There are purification and sanctification customs and rites that prepare the people for the holy feast and its principal feature, the sacrifice. The people must purify and sanctify themselves in order to benefit by the holy feast and its sacrifices. Personal cleanliness should be observed. Men and boys visit the barber and a trip to the hamman is not unusual. Henna is used not merely as a cosmetic but as a means of protection against evil influences. Women paint their hands with it and in many cases also their feet. Among some tribes henna is also applied to domestic animals.

Almsgiving and prayer are 2 other purification rites followed during the Great Feast. Gifts are exchanged between family members and a portion of the meal is given to the poor. Prayer begins the day. The chief praying ceremony takes place in the morning at the mosque. The day is spent in the company of family.”

M’bruk 'Aid

Wednesday, December 3, 2008

Tooth Fairy Finally Arrives!

So, dental health is not a priority in Morocco if you go by the status of most smiles you see. Therefore, Peace Corps booked me with a dentist in Rabat to have my broken crown replaced. Apparently there wasn’t a good one they knew between here and 6 hours away! Yes, 6 hours-by grand taxi and train to Rabat on Thanksgiving day so I could be there in time for my Friday morning appt. So it's Thanksgiving and I’m on my own in Rabat-oh, and there’s no room at the hotel PC told me to use (and also told me to not bother w/a reservation). So the security guard takes me around the corner to another hotel that has a room. Just a room. No toilet. No shower. Bed, chair, sink, closet, overhead light. That’s it. OK, so it only cost 90DH (about $11-yes, $11!). So, I pull out all the stops and fork over the extra 10DH ($1.20) for the key to the shower (and a hand towel) on the 2nd floor and took a HOT SHOWER. The water came out of a shower head-not a bucket! Yum! I buy a couple things quickly in the hanut next door to have as a dinner snack and get back to my room to call my Aunt Geri-who I am SO GLAD I caught on the phone to wish a Happy Thanksgiving. Don’t shed any tears-I had a warm room to myself, a shower and a good but quick talk w/loved ones-that’s something to be thankful for! So the next day I check into the other hotel-now there’s room-and for another 10DH/night (or 100DH, about $12), I get my own shower and toilet in my room-feels luxurious.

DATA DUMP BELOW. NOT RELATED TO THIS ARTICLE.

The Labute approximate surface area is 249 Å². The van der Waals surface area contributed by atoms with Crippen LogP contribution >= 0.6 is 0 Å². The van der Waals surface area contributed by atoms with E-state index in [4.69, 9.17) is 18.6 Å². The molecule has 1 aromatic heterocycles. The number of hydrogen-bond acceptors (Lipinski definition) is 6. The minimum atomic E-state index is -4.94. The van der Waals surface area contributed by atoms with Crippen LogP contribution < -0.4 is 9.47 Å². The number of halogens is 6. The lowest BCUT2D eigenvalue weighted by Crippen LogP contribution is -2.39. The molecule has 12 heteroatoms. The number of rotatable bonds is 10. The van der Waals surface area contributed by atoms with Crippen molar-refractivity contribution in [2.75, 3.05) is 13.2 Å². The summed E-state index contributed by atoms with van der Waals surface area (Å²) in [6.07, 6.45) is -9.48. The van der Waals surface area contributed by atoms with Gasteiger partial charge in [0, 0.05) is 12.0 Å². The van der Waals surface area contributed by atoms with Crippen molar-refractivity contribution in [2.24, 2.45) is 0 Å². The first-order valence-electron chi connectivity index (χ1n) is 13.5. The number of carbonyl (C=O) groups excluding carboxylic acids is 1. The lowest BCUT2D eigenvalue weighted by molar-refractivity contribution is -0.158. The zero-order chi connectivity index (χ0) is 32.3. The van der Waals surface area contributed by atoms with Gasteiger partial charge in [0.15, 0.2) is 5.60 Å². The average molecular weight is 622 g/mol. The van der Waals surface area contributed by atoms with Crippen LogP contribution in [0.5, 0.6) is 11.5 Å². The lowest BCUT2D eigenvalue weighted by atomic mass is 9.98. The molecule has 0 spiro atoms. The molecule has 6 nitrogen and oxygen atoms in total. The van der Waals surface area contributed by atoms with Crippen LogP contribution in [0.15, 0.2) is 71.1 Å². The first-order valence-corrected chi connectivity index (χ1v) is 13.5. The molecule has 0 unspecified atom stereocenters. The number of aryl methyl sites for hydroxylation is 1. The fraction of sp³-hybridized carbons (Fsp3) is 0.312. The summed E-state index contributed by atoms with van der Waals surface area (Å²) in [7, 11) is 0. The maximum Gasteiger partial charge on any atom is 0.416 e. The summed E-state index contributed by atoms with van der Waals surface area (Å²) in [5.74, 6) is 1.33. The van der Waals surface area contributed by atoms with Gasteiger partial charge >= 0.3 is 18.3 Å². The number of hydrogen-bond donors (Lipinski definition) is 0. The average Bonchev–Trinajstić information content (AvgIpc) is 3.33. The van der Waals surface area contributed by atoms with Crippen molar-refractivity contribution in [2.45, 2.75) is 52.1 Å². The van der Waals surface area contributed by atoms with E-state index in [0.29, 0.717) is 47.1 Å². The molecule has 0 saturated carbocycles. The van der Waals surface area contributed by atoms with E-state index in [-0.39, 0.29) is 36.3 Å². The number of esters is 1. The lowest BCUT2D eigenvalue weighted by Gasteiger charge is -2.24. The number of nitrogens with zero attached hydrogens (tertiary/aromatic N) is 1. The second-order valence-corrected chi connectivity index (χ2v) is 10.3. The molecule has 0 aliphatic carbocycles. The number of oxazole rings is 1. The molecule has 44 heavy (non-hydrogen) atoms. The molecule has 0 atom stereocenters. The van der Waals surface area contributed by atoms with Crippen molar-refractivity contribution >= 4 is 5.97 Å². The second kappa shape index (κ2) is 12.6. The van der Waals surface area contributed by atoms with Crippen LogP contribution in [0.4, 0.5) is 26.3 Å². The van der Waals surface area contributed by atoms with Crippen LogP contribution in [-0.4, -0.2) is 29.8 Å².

So, the dentist in Morocco. First of all, I only have an address to find him. Streets aren’t marked. I ask a couple of people where the street is (after heading what I’ve been told is the right way). No one knows. I keep walking. I turn right on the last street before the medina w/its labyrinthine streets. Turns out I’m on the right street and just in time for my appt! Long story short, he’s not a big fan of novacaine, so I start to understand the poor state of dental affairs in Morocco, but he sees me Friday am, Sat am, Mon at noon and again at 5pm and I walk out w/a brand new, very nicely done crown! Yippee! This means I won’t have to trek back to Rabat again. Well done! Hamdullah!